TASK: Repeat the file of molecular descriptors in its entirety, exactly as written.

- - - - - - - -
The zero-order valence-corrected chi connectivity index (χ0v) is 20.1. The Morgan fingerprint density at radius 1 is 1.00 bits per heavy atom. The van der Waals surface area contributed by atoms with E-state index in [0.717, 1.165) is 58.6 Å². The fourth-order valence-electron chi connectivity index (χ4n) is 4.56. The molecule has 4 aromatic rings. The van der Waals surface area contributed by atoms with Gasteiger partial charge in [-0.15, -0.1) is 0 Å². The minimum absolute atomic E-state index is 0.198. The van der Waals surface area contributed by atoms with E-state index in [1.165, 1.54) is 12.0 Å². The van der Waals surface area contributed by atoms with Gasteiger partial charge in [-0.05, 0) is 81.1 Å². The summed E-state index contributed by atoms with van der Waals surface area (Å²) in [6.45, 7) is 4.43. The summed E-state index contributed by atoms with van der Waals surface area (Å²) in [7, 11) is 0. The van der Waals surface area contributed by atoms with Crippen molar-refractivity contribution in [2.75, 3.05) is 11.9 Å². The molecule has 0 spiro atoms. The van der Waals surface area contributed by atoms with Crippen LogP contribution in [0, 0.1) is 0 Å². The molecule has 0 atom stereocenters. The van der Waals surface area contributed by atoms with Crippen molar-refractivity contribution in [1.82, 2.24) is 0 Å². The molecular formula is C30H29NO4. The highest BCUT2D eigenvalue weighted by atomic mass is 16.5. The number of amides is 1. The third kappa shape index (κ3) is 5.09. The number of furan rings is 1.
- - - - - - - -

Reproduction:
The zero-order valence-corrected chi connectivity index (χ0v) is 20.1. The Morgan fingerprint density at radius 1 is 1.00 bits per heavy atom. The van der Waals surface area contributed by atoms with E-state index in [0.717, 1.165) is 58.6 Å². The fourth-order valence-electron chi connectivity index (χ4n) is 4.56. The molecule has 4 aromatic rings. The van der Waals surface area contributed by atoms with Gasteiger partial charge in [-0.15, -0.1) is 0 Å². The minimum absolute atomic E-state index is 0.198. The van der Waals surface area contributed by atoms with E-state index in [1.165, 1.54) is 12.0 Å². The van der Waals surface area contributed by atoms with Gasteiger partial charge in [-0.05, 0) is 81.1 Å². The summed E-state index contributed by atoms with van der Waals surface area (Å²) in [6.45, 7) is 4.43. The summed E-state index contributed by atoms with van der Waals surface area (Å²) in [7, 11) is 0. The van der Waals surface area contributed by atoms with Crippen molar-refractivity contribution in [2.75, 3.05) is 11.9 Å². The molecule has 0 spiro atoms. The van der Waals surface area contributed by atoms with Crippen LogP contribution in [0, 0.1) is 0 Å². The molecule has 0 atom stereocenters. The van der Waals surface area contributed by atoms with Crippen molar-refractivity contribution in [1.82, 2.24) is 0 Å². The molecular formula is C30H29NO4. The highest BCUT2D eigenvalue weighted by atomic mass is 16.5. The number of amides is 1. The third kappa shape index (κ3) is 5.09. The number of furan rings is 1.